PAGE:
12 Out Of 12: An Interview With Reed Sorenson

LONG POND PA - JULY 30: Reed Sorenson driver of the #83 Red Bull Toyota stands on the grid during qualifying for the NASCAR Sprint Cup Series Sunoco Red Cross Pennsylvania 500 at Pocono Raceway on July 30 2010 in Long Pond Pennsylvania. (Photo by Chris Trotman/Getty Images for NASCAR)

Our weekly series of interviews continues: 12 questions with NASCAR drivers who aren't currently in the top 12 of the Sprint Cup Series. This week: Reed Sorenson, who is driving for Red Bull Racing during Brian Vickers' absence.

What's the best race you've ever driven?

RS: In any series? There's a lot of them that are close together, but the ASA race I won at Charlotte in 2004 was pretty cool. First of all, it was one of the bigger tracks I'd ever been on. It stands out because that's the fastest I had ever gone up to that point – and we won. So that was pretty cool, I think. That was after I had already been talking with Chip (Ganassi), so we had Target on the car. We had a fast car but fell back to sixth or something and fought our way back up and won the race. Chip was there and my family was there – it was a family-run race team, so that was pretty rewarding.

Who is the most talented driver in NASCAR?

RS: Ooh, that's tough. I only get one, huh? I'd say Kasey Kahne. I learned a lot about him last year when I was his teammate. I just think overall, he's smart and has got a lot of talent. And he's a good teammate, too.

When is the best time for a fan to approach you for an autograph during a race weekend?

RS: I'd say usually the earlier the better. I was just over in the motorhome lot and was up against the fence signing a lot. Usually the calmest time is way before practice or early in the morning. You know, at certain tracks people hang out around the motorhome lots and stuff, so that's really the best time. (Fan walks up to Sorenson for an autograph at that moment). This is a good time! (laughs)

What's something people may not know or realize about you?

RS: It's obviously hard to tell a lot about people in short interviews on TV. What a lot of people probably don't know about me is I think I have a pretty outgoing personality. But I'm pretty calm, I guess, in my interviews. I don't get too excited in interviews, but I get pretty excited about things whether it's good or bad.

What's the worst track on the NASCAR circuit?

RS: Pocono. For me, it's probably the least fun. And it seems really long. It seems like whether you're having a good or bad day, it's just a really long day. I guess the way the straightaways are – especially the front straightaway – it gives you the whole straightaway to think about how your day is going.

If you were in charge of NASCAR, what's one thing you'd change?

RS: I tell you what, I think people don't realize what a tough job (NASCAR has). I think everything they do, in hindsight you never know whether it's going to be good or bad. Can I be specific? I'd say no gear rule. I think that would be cool. At mile-and-a-halfs, where we turn 9300-9400 RPM now, if your engine allowed it, you could turn 10,000 in qualifying. I know the reason they did it is to bring engine costs down. But as a driver, on the fun side of it, driving it would be neat.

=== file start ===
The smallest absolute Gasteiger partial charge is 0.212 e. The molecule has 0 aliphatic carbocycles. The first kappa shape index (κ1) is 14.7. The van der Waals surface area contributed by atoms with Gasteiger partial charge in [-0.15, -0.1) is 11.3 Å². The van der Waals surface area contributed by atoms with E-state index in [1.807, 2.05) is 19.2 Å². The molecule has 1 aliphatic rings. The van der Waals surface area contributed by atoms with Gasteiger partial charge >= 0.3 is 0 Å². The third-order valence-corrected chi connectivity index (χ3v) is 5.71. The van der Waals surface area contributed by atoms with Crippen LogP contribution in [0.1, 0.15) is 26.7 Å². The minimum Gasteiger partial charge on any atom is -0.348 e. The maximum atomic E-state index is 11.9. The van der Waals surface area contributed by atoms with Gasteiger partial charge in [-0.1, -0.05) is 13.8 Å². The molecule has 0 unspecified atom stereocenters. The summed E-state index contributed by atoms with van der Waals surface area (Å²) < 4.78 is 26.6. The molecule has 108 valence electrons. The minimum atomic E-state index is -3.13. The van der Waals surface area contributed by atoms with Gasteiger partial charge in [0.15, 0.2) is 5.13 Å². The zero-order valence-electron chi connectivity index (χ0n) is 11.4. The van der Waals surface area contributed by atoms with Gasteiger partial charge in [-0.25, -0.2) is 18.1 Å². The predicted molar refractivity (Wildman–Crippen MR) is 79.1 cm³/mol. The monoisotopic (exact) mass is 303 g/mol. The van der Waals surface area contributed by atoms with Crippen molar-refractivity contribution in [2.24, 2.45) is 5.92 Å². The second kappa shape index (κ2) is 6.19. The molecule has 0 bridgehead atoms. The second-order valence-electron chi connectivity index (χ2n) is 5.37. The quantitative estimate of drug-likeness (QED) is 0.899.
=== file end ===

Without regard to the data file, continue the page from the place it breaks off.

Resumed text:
How long do you see your driving career lasting?

RS: As long as possible. If I can be Mark Martin's age and still be able to be at this level, that'd be pretty awesome. He's in a pretty unique situation – he's still able to compete at a high level. But I'd say as long as I can. At least until my late 40s.

What's the first thing you do when you get home from a long race weekend?

RS: Play with my dogs. I have three dogs. That's the best thing for me, is to just hang out at the house with the dogs and just relax. It's pretty calming. And you know, the good thing about having pets is they're usually happy to see you no matter what kind of day you've had, so that's cool. And they don't talk. (laughs)

Who wins the Sprint Cup in 2015?

RS: Wow, that's a good one. (whistles) Damn. This could be anybody! Who would you say? Well, I'll go with Denny Hamlin. It'll be his first one.

Are you superstitious at all?

RS: Not really. I don't have anything that I particularly do or don't do. You know, last year, Air Force was a sponsor. And a lot of times, if I got coins from a general, I'd put it in the car. And if I ever find a heads-up penny during the week, like if I'm at the gas station or something and see one, I'll put it in the car or carry it in my pocket.

If a new driver came to you and asked one driver they should learn from and one they shouldn't, who would you say?

RS: Well, I think there's a lot of guys who you could follow in their footsteps. I think Mark Martin is a great guy. He has a lot of advice. I've talked to him a lot through the past couple years and he has a lot of advice for things you should and shouldn't do, and how you should set your future up in the sport. So he's one of the best. As far as somebody not to learn from, I think that's something personally you'd have to see when you got here. But as long as you seek out people that can help you, that's probably more important than anything.

Would you rather be known as a great driver or a great person?

RS: What year? When I'm 80, or now? (laughs) Man, that is a tough question. I mean...damn. I'd say at the end of the day, you'd want to be obviously both. But being a great person is something that a lot of people don't get to have. So I'd say that would be a cool one. (At that moment, a young disabled boy comes up to Sorenson for an autograph. Sorenson signs for him and greets him warmly. After the boy leaves, Sorenson pauses). See, you see a kid like that and you realize there's more to life than what we're doing.

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